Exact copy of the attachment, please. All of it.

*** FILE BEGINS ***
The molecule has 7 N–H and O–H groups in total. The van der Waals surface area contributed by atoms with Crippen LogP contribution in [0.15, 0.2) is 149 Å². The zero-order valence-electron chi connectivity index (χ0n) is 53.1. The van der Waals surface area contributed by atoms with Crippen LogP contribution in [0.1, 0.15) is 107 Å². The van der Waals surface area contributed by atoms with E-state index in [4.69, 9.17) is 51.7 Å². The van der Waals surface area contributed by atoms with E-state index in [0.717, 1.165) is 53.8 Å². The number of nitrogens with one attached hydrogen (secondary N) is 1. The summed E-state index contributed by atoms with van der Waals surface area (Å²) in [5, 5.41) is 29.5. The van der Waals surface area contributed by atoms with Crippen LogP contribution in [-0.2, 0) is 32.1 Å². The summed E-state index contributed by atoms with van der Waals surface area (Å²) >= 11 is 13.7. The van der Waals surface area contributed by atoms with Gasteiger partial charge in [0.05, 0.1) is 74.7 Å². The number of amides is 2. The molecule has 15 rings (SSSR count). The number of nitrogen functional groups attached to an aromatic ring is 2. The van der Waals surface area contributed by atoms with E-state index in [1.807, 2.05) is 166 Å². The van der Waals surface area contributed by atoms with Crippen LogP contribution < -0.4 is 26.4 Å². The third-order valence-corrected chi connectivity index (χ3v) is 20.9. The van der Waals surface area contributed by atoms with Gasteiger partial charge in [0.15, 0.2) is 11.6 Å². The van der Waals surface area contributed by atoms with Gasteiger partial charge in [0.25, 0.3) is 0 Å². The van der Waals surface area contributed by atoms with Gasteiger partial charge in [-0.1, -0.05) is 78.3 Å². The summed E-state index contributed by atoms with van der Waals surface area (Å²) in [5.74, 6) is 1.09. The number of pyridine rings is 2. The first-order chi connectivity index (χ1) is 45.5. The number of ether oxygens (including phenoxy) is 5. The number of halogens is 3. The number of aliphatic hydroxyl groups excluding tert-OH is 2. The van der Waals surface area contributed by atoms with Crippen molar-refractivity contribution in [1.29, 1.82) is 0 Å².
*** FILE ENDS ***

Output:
The molecule has 7 N–H and O–H groups in total. The van der Waals surface area contributed by atoms with Crippen LogP contribution in [0.15, 0.2) is 149 Å². The zero-order valence-electron chi connectivity index (χ0n) is 53.1. The van der Waals surface area contributed by atoms with Crippen LogP contribution in [0.1, 0.15) is 107 Å². The van der Waals surface area contributed by atoms with E-state index in [4.69, 9.17) is 51.7 Å². The van der Waals surface area contributed by atoms with E-state index in [0.717, 1.165) is 53.8 Å². The number of nitrogens with one attached hydrogen (secondary N) is 1. The summed E-state index contributed by atoms with van der Waals surface area (Å²) in [5, 5.41) is 29.5. The van der Waals surface area contributed by atoms with Crippen LogP contribution in [-0.2, 0) is 32.1 Å². The summed E-state index contributed by atoms with van der Waals surface area (Å²) >= 11 is 13.7. The van der Waals surface area contributed by atoms with Gasteiger partial charge in [0.05, 0.1) is 74.7 Å². The number of amides is 2. The molecule has 15 rings (SSSR count). The number of nitrogen functional groups attached to an aromatic ring is 2. The van der Waals surface area contributed by atoms with E-state index in [1.807, 2.05) is 166 Å². The van der Waals surface area contributed by atoms with Crippen LogP contribution < -0.4 is 26.4 Å². The third-order valence-corrected chi connectivity index (χ3v) is 20.9. The van der Waals surface area contributed by atoms with Gasteiger partial charge in [0.15, 0.2) is 11.6 Å². The van der Waals surface area contributed by atoms with Gasteiger partial charge in [0.25, 0.3) is 0 Å². The van der Waals surface area contributed by atoms with Gasteiger partial charge in [-0.1, -0.05) is 78.3 Å². The summed E-state index contributed by atoms with van der Waals surface area (Å²) in [5.74, 6) is 1.09. The number of pyridine rings is 2. The first-order chi connectivity index (χ1) is 45.5. The number of ether oxygens (including phenoxy) is 5. The number of halogens is 3. The number of aliphatic hydroxyl groups excluding tert-OH is 2. The van der Waals surface area contributed by atoms with Crippen molar-refractivity contribution in [1.29, 1.82) is 0 Å².